WHERE HARES SHINE GOLD
BBC Wildlife|November 2021
Ireland’s Rathlin Island is famous for its expansive views and puffin colony. But there’s another secretive, almost mythical creature found on this emerald isle.
ANDREW MILLHAM
Sailing north from the small port of Ballycastle soon brings you to the sheltered crook of Rathlin Island. Shaped like an ‘L’ and part of County Antrim, this is a land of rocky causeways and grassy glens, rich in Northern Irish mythology that tells of fierce battles and legendary creatures. Even the famous Giant’s Causeway, which stretches under the Sea of Moyle to Rathlin, is said to have been formed by an angry ogre hurling rocks into the sea.

How could such tales fail to capture the imagination of an eight-year-old from deepest Essex? That’s how old I was when I first visited Rathlin on a family holiday. Little did I know when embarking upon that trip that I would stumble across a real-life animal that would rival any fairytale being.

As you approach Rathlin, the skeletons of abandoned stone buildings contrast with the inviting harbour of Church Bay, serving as a tangible reminder of the island’s centuries-old history. Neatly stacked drystone walls dissect the greenery and are adorned with a layer of scaly, yellow-green lichen – a sure sign of the clear air.

On this remote isle, where the population numbers just 150, wildlife is a wonderful source of entertainment. If you love nature, you’ll never be bored here. Open fields and wildflower meadows hum with insects and nod with delicate blooms; common and grey seals inquisitively pop up their wet, shiny heads offshore. Seabirds including common guillemots, kittiwakes and razorbills patrol the cliff stacks; Irish hares – dark-coloured descendants of the mountain hare – dance across the meadows.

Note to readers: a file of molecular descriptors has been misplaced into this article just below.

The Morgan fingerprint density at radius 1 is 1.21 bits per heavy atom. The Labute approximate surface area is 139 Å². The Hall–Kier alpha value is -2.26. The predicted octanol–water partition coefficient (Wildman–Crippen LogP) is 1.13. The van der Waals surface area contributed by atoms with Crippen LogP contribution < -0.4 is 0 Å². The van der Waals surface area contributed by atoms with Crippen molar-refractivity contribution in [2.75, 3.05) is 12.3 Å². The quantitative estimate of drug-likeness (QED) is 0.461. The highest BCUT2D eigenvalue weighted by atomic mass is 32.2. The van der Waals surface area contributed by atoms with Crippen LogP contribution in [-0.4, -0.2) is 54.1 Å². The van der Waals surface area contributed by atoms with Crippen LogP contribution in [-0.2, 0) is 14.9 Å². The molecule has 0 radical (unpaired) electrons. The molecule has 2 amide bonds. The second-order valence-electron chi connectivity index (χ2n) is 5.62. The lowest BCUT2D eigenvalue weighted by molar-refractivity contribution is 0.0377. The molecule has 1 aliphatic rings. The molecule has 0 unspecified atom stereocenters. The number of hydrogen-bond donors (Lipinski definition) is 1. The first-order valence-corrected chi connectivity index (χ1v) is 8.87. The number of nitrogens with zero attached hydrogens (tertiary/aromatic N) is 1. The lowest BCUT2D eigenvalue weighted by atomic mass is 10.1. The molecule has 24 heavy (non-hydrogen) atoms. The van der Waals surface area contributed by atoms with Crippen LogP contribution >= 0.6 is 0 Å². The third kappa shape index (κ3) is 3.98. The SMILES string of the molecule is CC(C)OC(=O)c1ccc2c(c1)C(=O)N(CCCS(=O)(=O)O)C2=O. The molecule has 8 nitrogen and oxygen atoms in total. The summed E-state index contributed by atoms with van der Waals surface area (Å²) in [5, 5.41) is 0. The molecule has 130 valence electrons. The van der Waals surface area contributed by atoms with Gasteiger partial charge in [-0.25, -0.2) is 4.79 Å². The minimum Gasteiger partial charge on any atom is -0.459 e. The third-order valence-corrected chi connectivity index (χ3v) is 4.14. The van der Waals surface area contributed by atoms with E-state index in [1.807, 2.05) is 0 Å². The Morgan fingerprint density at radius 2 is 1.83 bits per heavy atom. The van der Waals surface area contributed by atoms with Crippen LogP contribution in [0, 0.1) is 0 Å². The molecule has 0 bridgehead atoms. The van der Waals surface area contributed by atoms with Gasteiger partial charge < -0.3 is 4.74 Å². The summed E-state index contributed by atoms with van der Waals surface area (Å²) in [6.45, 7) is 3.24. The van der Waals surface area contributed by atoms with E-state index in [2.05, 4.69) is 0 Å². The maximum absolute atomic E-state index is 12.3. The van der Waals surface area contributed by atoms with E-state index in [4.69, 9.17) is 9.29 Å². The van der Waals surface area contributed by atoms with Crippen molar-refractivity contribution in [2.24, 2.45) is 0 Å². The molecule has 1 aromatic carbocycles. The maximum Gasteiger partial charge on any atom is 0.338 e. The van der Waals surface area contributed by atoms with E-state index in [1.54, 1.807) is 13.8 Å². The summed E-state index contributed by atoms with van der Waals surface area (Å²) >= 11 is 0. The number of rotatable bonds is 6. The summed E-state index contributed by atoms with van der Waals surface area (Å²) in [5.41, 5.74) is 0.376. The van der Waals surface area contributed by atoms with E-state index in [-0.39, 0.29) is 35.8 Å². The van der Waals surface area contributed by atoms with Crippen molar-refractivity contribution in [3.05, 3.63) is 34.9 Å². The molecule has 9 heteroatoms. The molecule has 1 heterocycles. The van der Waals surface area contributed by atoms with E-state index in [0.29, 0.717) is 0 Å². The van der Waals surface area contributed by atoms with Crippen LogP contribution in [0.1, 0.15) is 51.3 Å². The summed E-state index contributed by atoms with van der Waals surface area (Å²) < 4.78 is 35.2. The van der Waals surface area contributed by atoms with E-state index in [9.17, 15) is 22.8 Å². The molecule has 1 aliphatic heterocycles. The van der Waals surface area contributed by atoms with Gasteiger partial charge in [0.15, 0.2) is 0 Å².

My first outing on Rathlin was a trip to the RSPB West Light Seabird Centre, where many a puffin (and puffling) had set up shop for a few summery months before returning to sea. Viewing the seabirds so closely made an indelible impression – rainbow beaks against greyscale feathers; wise, orange rimmed eyes surveying the best spot for sand eels. But even as an eight-year-old, I wanted to get off the beaten track and find something for myself.

I didn’t have long to wait. On the fourth and penultimate day of our stay, just as the emerald green fields and the rattle of the gravel tracks were becoming a calming predictability, I was hiking with my father and two brothers across an open grassy plain on the northern side of the island. Visibility was good, and we could just about make out the Mull of Kintyre, 18km in the distance. Suddenly, something caught my eye. An ankle-high flash of yellow zipped across the chalky clifftop 30m in front of us, and dipped into the purple heather. My brothers thought it might have been a trick of the light, but it was – according to my father – a golden hare.

My mind whirled as we completed our walk, my interest piqued all the more for having only had the briefest of glimpses. It was a flash of dazzling colour, a millisecond of movement silhouetted against the greyblue peaks of water. What a backdrop. What a moment!

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